AllThingsD reports that the much rumored Facebook phone does exist, and is codenamed “buffy.” Facebook has reportedly partnered with HTC to build these phones, which would be running a custom version of Android.
The custom build of Android would be heavily tweaked to deeply integrate Facebook’s services, very similar to what Amazon did with the Kindle Fire. In addition to integrating its own services, Facebook would support the HTML5 based platform for applications it introduced a few months ago.
Samsung and HTC were the two prime contenders to build the phone, and Facebook chose HTC only recently, which indicates that these phones won’t hit the shelves too soon. AllThingsD estimates the period to be from a year to as much as 18 months.
The project is said to be headed by Facebook’s CTO Bret Taylor.
In a statement to AllThingsD, Facebook said:
“Our mobile strategy is simple: We think every mobile device is better if it is deeply social. We’re working across the entire mobile industry; with operators, hardware manufacturers, OS providers, and application developers to bring powerful social experiences to more people around the world.”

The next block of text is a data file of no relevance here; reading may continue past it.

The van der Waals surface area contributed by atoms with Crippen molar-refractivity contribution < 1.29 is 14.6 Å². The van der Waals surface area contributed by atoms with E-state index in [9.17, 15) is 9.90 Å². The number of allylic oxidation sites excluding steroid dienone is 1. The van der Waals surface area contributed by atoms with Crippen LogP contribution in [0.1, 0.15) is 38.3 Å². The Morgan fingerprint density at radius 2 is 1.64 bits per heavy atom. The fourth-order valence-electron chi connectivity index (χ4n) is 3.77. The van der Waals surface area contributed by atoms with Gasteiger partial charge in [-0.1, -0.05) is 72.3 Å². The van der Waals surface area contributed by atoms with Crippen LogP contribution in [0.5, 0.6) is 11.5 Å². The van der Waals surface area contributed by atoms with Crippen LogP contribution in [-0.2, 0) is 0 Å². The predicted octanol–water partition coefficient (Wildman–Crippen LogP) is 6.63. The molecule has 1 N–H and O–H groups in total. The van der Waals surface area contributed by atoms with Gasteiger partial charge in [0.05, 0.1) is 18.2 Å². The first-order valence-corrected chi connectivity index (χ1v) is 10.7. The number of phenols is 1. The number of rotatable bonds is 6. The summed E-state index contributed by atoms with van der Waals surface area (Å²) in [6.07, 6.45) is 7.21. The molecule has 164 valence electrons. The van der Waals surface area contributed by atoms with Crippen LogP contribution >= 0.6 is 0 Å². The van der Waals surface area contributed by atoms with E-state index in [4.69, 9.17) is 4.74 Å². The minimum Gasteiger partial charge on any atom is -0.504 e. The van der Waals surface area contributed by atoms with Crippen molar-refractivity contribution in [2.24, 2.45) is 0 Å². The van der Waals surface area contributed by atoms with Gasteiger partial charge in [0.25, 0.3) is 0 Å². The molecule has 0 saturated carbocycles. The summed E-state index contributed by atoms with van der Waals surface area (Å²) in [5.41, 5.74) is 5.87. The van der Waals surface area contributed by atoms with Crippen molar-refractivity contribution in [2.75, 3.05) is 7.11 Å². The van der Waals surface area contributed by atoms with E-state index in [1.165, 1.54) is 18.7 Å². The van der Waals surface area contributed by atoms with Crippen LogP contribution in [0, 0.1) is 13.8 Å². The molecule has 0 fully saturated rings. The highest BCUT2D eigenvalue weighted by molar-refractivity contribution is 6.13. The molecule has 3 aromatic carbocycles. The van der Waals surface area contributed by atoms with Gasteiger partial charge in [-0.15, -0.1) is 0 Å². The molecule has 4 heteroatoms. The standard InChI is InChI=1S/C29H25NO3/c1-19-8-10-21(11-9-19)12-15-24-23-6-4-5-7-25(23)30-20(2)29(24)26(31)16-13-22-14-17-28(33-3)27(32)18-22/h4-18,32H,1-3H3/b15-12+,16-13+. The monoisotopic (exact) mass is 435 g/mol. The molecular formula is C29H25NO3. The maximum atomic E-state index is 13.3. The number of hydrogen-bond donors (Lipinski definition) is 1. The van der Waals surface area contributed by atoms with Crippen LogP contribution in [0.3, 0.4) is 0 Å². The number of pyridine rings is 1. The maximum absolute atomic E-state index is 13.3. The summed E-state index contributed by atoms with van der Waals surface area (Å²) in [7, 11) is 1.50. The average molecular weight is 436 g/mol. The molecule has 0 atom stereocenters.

With Twitter being baked into iOS, and Google+ being built into Android 4.0, it isn’t really surprising that Facebook wants to build its own phone. With negotiations between Apple and Facebook breaking down over deep integration into iOS, the social network desperately needed to be pre-installed or integrated into a phone. It tried to build low cost Facebook phones, and even an HTC phone with a hardware Facebook button, but none of these handsets took off.
Where Facebook could score over other phones is its healthy relationship with nearly 500 carriers all over the world. It in fact has already put this relationship to good use by offering feature phone users in certain countries, data-free access to Facebook for 90 days.
Another area is messaging. If it manages to get some sort of concession on data used by Facebook Messenger, the service could work out as a brilliant SMS/MMS alternative. With Microsoft’s investment in Facebook, maybe Skype could be integrated in a similar fashion, but that’s highly unlikely, at least in the near future.
Facebook has to distinguish itself from other phone manufacturers in the market, to provide buyers a good enough reason to purchase its device.
The 12 to 18 months period, most likely, would be used by Facebook to push developers to build apps on top of their HTML5 based mobile platform so that when the device débuts, it has a respectable app catalogue.
What other feature do you think would make the phone compete better with the phones in the market 12 to 18 months down the line?
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